Book Review: Murder and Matchmaking, by Debbie Cowens

cv_murder_and_matchmakingAvailable in bookstores nationwide.

A delicious concoction of Austen meets Doyle. From the opening sentence: “It is a truth universally known that a pug in possession of a good appetite must be in want of a biscuit,” it is clear that you are in for a delightful read, and this proved to be the truth, indeed.

Now, call me a heathen if you will, but I have never read either Pride and Prejudice (not even the zombie version) nor Sherlock Holmes, although I have a fairly decent understanding of both. Pride begins with a young woman of no great beauty, who meets with a quarrelsome, disagreeable man – it is pretty much the basis of the “hate (or, at least, dislike) turns to love” romance trope. Cowens’ take on it is no exception to the rule. Mr Sherlock Darcy proves to be most infallibly irksome, with his lack of social etiquette and the way he looks down his nose at those of a feminine persuasion. Why, I just wished to slap that superior expression from his face – as I am sure did Miss Elizabeth Bennet. However, not only did Miss Elizabeth combat him with her sharp tongue, but also her perception and analytical mind, combining with her stubborn determination to prove him wrong.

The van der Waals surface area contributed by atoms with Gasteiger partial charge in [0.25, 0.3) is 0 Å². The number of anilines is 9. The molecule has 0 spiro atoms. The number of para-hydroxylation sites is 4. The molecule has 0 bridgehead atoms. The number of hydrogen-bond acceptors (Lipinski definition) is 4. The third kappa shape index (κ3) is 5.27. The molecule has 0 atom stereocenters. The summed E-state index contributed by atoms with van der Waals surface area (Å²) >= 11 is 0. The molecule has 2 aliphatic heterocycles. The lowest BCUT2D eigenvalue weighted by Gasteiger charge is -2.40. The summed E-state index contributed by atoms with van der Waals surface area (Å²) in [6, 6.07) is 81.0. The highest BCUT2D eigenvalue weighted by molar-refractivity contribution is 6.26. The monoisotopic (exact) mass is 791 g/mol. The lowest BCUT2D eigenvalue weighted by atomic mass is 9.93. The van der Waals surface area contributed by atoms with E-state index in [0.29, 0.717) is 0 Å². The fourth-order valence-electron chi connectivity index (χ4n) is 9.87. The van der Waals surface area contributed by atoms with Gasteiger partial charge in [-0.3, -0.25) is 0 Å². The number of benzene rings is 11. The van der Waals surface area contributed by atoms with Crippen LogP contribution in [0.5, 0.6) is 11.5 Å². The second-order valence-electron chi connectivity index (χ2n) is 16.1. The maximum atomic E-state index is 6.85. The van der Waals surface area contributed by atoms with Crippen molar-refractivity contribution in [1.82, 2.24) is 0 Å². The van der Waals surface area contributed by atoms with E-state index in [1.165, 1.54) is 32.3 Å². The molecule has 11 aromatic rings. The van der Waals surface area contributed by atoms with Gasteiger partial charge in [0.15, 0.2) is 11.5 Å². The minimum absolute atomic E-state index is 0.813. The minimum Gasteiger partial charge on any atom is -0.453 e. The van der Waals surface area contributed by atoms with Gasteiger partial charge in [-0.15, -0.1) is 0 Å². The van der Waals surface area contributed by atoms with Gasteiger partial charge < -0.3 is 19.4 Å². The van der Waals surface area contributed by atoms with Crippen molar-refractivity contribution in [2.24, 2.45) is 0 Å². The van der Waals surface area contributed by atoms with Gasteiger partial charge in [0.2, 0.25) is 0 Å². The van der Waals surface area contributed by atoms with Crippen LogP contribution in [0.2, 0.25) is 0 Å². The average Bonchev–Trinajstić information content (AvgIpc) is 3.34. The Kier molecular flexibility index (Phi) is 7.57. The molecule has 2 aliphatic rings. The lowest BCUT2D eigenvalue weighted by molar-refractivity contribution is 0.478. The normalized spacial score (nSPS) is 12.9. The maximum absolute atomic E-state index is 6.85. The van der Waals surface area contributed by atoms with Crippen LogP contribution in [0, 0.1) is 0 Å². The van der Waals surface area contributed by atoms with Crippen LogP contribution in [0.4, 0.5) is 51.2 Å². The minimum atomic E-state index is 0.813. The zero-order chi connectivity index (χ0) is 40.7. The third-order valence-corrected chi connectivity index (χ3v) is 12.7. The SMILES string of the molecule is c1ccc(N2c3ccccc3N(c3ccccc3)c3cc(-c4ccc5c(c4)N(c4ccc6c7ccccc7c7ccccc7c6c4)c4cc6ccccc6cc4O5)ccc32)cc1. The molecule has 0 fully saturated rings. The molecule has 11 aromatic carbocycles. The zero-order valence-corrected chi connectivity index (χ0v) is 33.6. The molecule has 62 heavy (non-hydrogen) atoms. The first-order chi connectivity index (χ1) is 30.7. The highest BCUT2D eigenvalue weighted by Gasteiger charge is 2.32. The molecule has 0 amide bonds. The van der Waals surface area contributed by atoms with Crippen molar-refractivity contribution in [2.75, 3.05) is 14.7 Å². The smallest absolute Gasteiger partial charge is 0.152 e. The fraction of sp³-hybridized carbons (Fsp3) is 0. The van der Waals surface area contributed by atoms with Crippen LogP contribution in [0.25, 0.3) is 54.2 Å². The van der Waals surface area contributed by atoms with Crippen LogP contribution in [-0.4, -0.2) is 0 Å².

There is very little suspense here – from almost the beginning you know who the murderer is – nor do you feel particularly for the safety of the Bennet sisters. However, you are drawn into this tale: by the desire to see the murderer brought to justice, with hope that Elizabeth will solve the case before Darcy and thus prove him wrong and because the prose is just so utterly engaging that you cannot help but be compelled along with it.

Reviewed by Angela Oliver

Murder and Matchmaking
by Debbie Cowens
Published by Paper Road Press

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